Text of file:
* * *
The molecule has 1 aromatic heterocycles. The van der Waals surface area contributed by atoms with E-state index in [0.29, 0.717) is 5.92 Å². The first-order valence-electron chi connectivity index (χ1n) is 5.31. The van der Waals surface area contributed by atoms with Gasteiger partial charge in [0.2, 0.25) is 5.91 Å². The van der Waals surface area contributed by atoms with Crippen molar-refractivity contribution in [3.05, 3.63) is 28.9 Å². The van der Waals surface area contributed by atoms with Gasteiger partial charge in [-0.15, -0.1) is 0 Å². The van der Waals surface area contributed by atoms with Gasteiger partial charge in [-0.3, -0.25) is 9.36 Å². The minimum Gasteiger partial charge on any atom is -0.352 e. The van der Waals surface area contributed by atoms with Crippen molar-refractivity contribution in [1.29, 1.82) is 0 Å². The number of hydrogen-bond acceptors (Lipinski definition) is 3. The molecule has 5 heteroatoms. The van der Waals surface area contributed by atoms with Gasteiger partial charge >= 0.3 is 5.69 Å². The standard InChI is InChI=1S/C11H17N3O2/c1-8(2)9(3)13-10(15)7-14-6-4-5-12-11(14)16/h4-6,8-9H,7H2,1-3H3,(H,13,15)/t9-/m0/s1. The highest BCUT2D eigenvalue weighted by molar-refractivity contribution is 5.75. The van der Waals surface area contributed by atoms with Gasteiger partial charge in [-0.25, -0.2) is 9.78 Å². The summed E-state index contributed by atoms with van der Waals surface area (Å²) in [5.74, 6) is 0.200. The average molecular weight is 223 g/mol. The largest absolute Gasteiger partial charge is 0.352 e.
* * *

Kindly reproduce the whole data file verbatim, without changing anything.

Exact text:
The molecule has 1 aromatic heterocycles. The van der Waals surface area contributed by atoms with E-state index in [0.29, 0.717) is 5.92 Å². The first-order valence-electron chi connectivity index (χ1n) is 5.31. The van der Waals surface area contributed by atoms with Gasteiger partial charge in [0.2, 0.25) is 5.91 Å². The van der Waals surface area contributed by atoms with Crippen molar-refractivity contribution in [3.05, 3.63) is 28.9 Å². The van der Waals surface area contributed by atoms with Gasteiger partial charge in [-0.15, -0.1) is 0 Å². The van der Waals surface area contributed by atoms with Gasteiger partial charge in [-0.3, -0.25) is 9.36 Å². The minimum Gasteiger partial charge on any atom is -0.352 e. The van der Waals surface area contributed by atoms with Crippen molar-refractivity contribution in [1.29, 1.82) is 0 Å². The number of hydrogen-bond acceptors (Lipinski definition) is 3. The molecule has 5 heteroatoms. The van der Waals surface area contributed by atoms with Gasteiger partial charge >= 0.3 is 5.69 Å². The standard InChI is InChI=1S/C11H17N3O2/c1-8(2)9(3)13-10(15)7-14-6-4-5-12-11(14)16/h4-6,8-9H,7H2,1-3H3,(H,13,15)/t9-/m0/s1. The highest BCUT2D eigenvalue weighted by molar-refractivity contribution is 5.75. The van der Waals surface area contributed by atoms with Gasteiger partial charge in [-0.25, -0.2) is 9.78 Å². The summed E-state index contributed by atoms with van der Waals surface area (Å²) in [5.74, 6) is 0.200. The average molecular weight is 223 g/mol. The largest absolute Gasteiger partial charge is 0.352 e.